Quiet-List 1997

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Re: Measuring Noise



David Staudacher wrote:
> 
> On Thu, 18 Dec 1997 09:44:57 -0800,
> Chris England   <cengland@earthlink.net> wrote:
> 
> >Sensitivity to sound levels can be estimated by using factors that
> >include both the sound level and the "white noise" character...
> >I have developed a rating method for noise based on this approach.
> 
> Please elaborate.  I'd like to hear more about your method.  Does
> it yield a quantity based on some unit?  Does it isolate a given set
> of conditions into various categories (i.e. minimal/moderate/extreme)?
> 
> David Staudacher - quiet@igc.org
> 
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Thank you for noting my message on rating noise.  My friend Gertrude (b.
1914) advised me that people expect a simple numerical rating for just
about everything (thumbs up, four stars, etc.).  On the quiet list,
there is no agreement that measurements are a valid means of rating
noise.  If not measurements, then what?  

In the 1970's, noise was taken more seriously.  In the
anything-goes-for-commerce 1980's, these laws were left unfunded (at
least by the US Congress and by the State of California where I work). 
The more serious noise work in the 1970's sometimes included "area
charts" in which the % of time at a dB level was plotted against the dB
level.  With a little experience, this type of chart gives a very good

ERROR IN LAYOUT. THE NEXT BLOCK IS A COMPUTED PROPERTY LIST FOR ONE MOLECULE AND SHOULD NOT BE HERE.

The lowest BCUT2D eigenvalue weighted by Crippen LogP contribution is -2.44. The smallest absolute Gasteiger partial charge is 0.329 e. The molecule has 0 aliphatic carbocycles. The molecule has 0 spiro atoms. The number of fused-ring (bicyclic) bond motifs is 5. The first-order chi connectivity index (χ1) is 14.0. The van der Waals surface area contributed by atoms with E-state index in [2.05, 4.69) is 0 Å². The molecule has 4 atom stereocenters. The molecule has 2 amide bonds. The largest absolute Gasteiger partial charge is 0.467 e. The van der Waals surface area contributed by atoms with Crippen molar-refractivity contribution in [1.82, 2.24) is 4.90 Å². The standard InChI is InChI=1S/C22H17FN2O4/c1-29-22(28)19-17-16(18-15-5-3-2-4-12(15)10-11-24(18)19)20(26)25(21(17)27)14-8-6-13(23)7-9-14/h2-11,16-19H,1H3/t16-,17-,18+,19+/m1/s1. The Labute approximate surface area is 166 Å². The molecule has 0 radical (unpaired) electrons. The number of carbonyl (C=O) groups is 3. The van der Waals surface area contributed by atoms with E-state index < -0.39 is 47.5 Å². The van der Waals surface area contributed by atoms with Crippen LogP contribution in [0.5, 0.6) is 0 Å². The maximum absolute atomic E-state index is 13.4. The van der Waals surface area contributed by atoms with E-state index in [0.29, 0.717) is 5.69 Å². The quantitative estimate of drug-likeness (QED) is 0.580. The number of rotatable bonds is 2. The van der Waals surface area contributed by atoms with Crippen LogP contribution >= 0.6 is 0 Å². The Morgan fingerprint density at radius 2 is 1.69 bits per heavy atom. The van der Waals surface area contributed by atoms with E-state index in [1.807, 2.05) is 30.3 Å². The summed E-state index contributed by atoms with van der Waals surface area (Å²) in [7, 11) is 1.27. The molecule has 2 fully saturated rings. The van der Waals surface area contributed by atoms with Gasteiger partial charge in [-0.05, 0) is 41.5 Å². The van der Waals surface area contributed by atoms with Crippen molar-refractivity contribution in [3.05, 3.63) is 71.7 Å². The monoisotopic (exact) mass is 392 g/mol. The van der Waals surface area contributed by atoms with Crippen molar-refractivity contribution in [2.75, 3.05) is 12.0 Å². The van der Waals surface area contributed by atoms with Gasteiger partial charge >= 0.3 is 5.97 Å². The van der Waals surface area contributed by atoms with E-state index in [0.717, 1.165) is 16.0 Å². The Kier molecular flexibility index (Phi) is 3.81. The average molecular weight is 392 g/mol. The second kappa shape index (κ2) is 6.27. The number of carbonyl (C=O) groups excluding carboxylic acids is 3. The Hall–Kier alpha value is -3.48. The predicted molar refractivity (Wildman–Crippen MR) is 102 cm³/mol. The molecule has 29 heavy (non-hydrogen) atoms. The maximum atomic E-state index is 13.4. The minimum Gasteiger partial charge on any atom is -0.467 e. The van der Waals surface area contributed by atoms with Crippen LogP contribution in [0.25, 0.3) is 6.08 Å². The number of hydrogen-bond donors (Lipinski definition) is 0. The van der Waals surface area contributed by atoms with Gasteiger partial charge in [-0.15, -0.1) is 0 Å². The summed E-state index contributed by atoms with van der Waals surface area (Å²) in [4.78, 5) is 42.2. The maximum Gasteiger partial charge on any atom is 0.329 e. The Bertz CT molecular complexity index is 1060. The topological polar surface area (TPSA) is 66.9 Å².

and very quick evaluation of the noise environment.  Now, how to reduce
this to a rating?

I divide the chart into regions (but not simple vertical cuts), label
the regions from 1 to 6, and determine a rating.  The "slope" of the
region determines the "white noise" character.  It's a Master's thesis
to do the full justification, perhaps a Ph.D. thesis to assemble
confirming data.  That's the problem.  It takes a lot of time and effort
just to get agreement on a rating system.  

The ratings I use are (1) very quiet, (2) quiet, (3) intermediate, (4)
transitional, (5) noisy, (6) very noisy.  There is good agreement on the
qualitative ratings.  People living in a 5-rated spot agree that it is
noisy;  those living in a 3-rated spot agree that it is neither noisy or
quiet.  One more thing.  I separate day and night.  The definitions of
"day" and "night" vary according to location.  In Los Angeles, I like to
use 6:00 a.m. to 8:00 p.m. for day.  This is based on the 24-hour noise
pattern in the area which is fully developed at 6:00 a.m.  For the east
coast, perhaps 7:00 a.m. to 10:00 p.m. is better.  In South America and
Europe, it would be different still.
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Soundscape Awareness, and the Right to Quiet.     Email: "quiet-list@igc.org"
To subscribe, email "majordomo@igc.org" with message "subscribe quiet-list".
For info, send message "info quiet-list" to same.
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